Jefferson A. Singer, Ph.D. is the Faulk Foundation Professor of Psychology and the former Dean of the College at Connecticut College, New London, CT. He is the author of six books and over 100 articles, chapters, and reviews in the fields of personality, autobiographical memory, and clinical psychology.
His books include: The Proper Pirate: Robert Louis Stevenson's Quest for Identity (in press, New York: Oxford University Press), Positive Couple Therapy: Using We-Stories to Enhance Resilience (with Karen Skerrett), Personality and Psychotherapy: Treating the Whole Person,Memories that Matter,Message in a Bottle,The Remembered Self: Emotion and Memory in Personality (with Peter Salovey), and At Play in the Fields of Consciousness: Essays in Honor of Jerome L. Singer (edited with Peter Salovey).
Welcome to the Self-Defining Memories Web-Source.
Maintained by Jefferson Singer, Ph.D., the Faulk Foundation Professor of Psychology at Connecticut College, this website offers research resources for SDM studies:
"How small the cosmos (a kangaroo's pouch would hold it), how paltry and puny in comparison to human consciousness, to a single recollection, and its expression in words." Vladimir Nabokov, Speak, Memory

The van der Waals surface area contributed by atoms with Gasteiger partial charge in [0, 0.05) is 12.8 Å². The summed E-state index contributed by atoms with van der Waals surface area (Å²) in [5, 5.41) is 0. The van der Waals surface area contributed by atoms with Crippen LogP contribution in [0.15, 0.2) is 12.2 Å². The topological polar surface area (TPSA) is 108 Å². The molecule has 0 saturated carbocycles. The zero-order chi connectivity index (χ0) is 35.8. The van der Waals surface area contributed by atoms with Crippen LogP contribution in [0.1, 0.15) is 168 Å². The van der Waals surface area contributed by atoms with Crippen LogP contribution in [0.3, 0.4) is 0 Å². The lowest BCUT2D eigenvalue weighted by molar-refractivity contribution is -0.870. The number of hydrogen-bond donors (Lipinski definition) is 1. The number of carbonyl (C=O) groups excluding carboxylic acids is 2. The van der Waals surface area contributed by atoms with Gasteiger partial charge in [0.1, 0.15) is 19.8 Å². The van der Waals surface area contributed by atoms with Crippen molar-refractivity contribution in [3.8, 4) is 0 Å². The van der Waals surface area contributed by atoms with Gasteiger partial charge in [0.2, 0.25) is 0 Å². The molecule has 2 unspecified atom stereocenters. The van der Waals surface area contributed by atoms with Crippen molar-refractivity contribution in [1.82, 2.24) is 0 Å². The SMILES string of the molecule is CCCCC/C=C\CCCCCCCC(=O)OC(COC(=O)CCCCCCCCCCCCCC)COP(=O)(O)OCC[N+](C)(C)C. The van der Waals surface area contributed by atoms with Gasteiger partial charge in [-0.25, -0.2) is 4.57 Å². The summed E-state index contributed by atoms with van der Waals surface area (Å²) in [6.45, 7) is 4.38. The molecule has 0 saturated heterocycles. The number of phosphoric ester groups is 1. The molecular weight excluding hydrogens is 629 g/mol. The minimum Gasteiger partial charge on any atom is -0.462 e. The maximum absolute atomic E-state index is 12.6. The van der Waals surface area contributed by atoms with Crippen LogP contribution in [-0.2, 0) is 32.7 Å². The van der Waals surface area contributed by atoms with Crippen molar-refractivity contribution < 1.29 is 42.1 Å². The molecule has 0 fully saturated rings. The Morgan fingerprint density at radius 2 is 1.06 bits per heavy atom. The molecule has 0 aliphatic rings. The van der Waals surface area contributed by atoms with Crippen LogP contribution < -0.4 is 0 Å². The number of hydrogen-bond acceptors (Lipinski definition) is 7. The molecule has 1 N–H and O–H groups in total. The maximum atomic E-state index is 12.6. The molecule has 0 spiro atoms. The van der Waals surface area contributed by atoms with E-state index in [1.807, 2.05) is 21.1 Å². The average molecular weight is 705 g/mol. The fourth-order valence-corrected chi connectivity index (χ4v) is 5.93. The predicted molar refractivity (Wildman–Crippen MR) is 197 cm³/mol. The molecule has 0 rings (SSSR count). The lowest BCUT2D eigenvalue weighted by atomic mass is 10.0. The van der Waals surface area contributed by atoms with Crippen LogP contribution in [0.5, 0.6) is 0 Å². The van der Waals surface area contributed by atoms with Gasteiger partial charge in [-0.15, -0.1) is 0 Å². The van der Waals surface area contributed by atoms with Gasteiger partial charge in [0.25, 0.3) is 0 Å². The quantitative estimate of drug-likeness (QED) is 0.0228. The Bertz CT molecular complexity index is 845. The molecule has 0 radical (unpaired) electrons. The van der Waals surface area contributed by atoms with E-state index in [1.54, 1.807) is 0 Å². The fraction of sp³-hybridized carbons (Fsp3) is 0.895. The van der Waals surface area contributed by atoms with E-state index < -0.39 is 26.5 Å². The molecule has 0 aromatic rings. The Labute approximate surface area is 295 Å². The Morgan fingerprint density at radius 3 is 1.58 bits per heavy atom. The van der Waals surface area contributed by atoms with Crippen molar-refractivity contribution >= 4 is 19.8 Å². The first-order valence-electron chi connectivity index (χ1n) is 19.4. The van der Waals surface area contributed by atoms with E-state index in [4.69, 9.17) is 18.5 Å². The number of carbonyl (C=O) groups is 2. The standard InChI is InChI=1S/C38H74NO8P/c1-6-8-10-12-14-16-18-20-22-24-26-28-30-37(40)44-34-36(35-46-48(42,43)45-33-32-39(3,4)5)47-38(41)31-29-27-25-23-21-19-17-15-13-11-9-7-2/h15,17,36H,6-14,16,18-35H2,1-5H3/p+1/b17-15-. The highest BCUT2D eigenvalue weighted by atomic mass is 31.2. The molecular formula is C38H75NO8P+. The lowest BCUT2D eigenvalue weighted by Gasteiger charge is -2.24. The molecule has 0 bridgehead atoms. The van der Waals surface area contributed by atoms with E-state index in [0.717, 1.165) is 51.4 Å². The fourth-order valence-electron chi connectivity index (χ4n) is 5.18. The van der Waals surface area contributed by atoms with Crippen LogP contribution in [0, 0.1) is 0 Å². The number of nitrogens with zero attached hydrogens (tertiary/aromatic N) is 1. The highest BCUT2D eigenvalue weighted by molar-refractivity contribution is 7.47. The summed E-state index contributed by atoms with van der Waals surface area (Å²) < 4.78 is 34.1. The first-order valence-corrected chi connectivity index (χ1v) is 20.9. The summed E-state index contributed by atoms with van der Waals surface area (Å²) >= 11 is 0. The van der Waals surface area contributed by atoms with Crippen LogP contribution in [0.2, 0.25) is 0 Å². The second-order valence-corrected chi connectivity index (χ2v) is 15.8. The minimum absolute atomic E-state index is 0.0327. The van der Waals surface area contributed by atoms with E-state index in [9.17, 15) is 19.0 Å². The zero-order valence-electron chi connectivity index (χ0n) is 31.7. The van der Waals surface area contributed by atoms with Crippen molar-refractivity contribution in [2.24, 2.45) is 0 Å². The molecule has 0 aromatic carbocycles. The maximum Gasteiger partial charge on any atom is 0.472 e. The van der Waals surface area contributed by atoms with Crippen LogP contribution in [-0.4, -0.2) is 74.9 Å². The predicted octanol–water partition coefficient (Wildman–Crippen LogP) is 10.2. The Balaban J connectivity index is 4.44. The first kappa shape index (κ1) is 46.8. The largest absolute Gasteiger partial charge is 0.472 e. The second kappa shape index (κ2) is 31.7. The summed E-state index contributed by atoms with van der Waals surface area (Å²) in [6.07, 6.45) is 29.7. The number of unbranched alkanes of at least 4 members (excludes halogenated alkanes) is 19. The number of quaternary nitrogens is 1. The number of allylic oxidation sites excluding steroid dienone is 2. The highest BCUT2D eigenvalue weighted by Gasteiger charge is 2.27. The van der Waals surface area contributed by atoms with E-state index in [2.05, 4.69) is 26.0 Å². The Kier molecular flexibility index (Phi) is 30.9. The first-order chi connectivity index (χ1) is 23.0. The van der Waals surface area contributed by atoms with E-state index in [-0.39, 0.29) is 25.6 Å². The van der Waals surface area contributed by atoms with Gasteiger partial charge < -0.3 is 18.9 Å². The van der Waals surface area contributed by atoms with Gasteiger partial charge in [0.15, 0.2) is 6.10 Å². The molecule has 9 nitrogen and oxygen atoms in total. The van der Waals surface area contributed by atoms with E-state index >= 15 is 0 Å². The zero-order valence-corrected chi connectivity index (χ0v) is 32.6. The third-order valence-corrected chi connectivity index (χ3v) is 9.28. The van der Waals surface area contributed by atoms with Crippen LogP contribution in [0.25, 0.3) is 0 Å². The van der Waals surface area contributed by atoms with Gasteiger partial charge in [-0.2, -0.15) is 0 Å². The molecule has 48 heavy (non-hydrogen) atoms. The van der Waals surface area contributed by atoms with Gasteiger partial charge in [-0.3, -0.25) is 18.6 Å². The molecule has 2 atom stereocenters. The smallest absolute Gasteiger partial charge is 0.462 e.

Self-Defining Memories (SDM) Research Web-Source ® 270 Mohegan Ave. New London, CT 06320
Jefferson Singer has served as an associate editor for the journals, Qualitative Psychology, Contemporary Psychology and Journal of Personality. He is on the editorial boards of the Journal of Personality and Imagination, Personality and Cognition.
A past recipient of the Fulbright Distinguished Scholar Award and an APA fellow, Singer was the 2010 recipient of the Henry A. Murray Award from the Society of Personality and Social Psychology of the American Psychological Association, as well as the 2005 recipient of Theodore R. Sarbin Award for his work in narrative psychology, presented by Division 24 (Society for Theoretical and Philosophical Psychology) of the American Psychological Association.
What is self-defining memory?
Self-defining memories are those memories that help you to define most clearly how you see yourself and that help explain who you are to another person.
Our research has determined that self-defining memories always retain the five following elements: emotional intensity, vividness, repeated recall, connection to similar memories, and focus on lasting goals or unresolved conflicts.
To understand best what a self-defining memory is, imagine you have just met someone you like very much and are going for a walk together. Each of you is very committed to helping the other get to know the “real you.” You are not trying to play a role or to strike a pose. While, inevitably, we say things that present a picture of ourselves that might not be completely accurate, imagine that you are making every effort to be honest. In the course of the conversation, you describe a memory that you feel conveys powerfully how you have come to be the person you currently are. It is precisely this memory, which you tell the other person and simultaneously repeat to yourself, that constitutes a self-defining memory.